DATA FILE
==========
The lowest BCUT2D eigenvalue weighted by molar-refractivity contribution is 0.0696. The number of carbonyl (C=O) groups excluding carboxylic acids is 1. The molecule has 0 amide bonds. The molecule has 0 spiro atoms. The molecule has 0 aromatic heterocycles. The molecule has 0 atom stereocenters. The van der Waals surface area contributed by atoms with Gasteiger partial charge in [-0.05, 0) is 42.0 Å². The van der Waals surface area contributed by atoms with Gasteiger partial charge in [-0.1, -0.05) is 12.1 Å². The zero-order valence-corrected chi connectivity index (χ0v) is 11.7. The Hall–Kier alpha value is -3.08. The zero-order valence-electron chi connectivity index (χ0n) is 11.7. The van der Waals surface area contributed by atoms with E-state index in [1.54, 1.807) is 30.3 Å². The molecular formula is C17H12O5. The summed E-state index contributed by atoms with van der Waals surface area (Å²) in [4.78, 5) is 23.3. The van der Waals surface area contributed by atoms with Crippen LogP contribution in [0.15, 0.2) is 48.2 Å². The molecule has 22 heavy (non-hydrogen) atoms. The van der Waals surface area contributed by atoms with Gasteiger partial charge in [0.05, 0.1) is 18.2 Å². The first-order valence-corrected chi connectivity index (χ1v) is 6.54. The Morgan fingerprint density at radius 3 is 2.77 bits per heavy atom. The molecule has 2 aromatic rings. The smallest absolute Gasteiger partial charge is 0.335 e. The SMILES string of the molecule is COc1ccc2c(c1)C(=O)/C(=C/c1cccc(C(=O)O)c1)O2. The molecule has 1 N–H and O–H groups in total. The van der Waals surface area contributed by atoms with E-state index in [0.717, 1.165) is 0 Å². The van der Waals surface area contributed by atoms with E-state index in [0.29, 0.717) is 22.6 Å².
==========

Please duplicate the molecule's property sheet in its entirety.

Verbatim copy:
The lowest BCUT2D eigenvalue weighted by molar-refractivity contribution is 0.0696. The number of carbonyl (C=O) groups excluding carboxylic acids is 1. The molecule has 0 amide bonds. The molecule has 0 spiro atoms. The molecule has 0 aromatic heterocycles. The molecule has 0 atom stereocenters. The van der Waals surface area contributed by atoms with Gasteiger partial charge in [-0.05, 0) is 42.0 Å². The van der Waals surface area contributed by atoms with Gasteiger partial charge in [-0.1, -0.05) is 12.1 Å². The zero-order valence-corrected chi connectivity index (χ0v) is 11.7. The Hall–Kier alpha value is -3.08. The zero-order valence-electron chi connectivity index (χ0n) is 11.7. The van der Waals surface area contributed by atoms with E-state index in [1.54, 1.807) is 30.3 Å². The molecular formula is C17H12O5. The summed E-state index contributed by atoms with van der Waals surface area (Å²) in [4.78, 5) is 23.3. The van der Waals surface area contributed by atoms with Crippen LogP contribution in [0.15, 0.2) is 48.2 Å². The molecule has 22 heavy (non-hydrogen) atoms. The van der Waals surface area contributed by atoms with Gasteiger partial charge in [0.05, 0.1) is 18.2 Å². The first-order valence-corrected chi connectivity index (χ1v) is 6.54. The Morgan fingerprint density at radius 3 is 2.77 bits per heavy atom. The molecule has 2 aromatic rings. The smallest absolute Gasteiger partial charge is 0.335 e. The SMILES string of the molecule is COc1ccc2c(c1)C(=O)/C(=C/c1cccc(C(=O)O)c1)O2. The molecule has 1 N–H and O–H groups in total. The van der Waals surface area contributed by atoms with E-state index in [0.717, 1.165) is 0 Å². The van der Waals surface area contributed by atoms with E-state index in [0.29, 0.717) is 22.6 Å².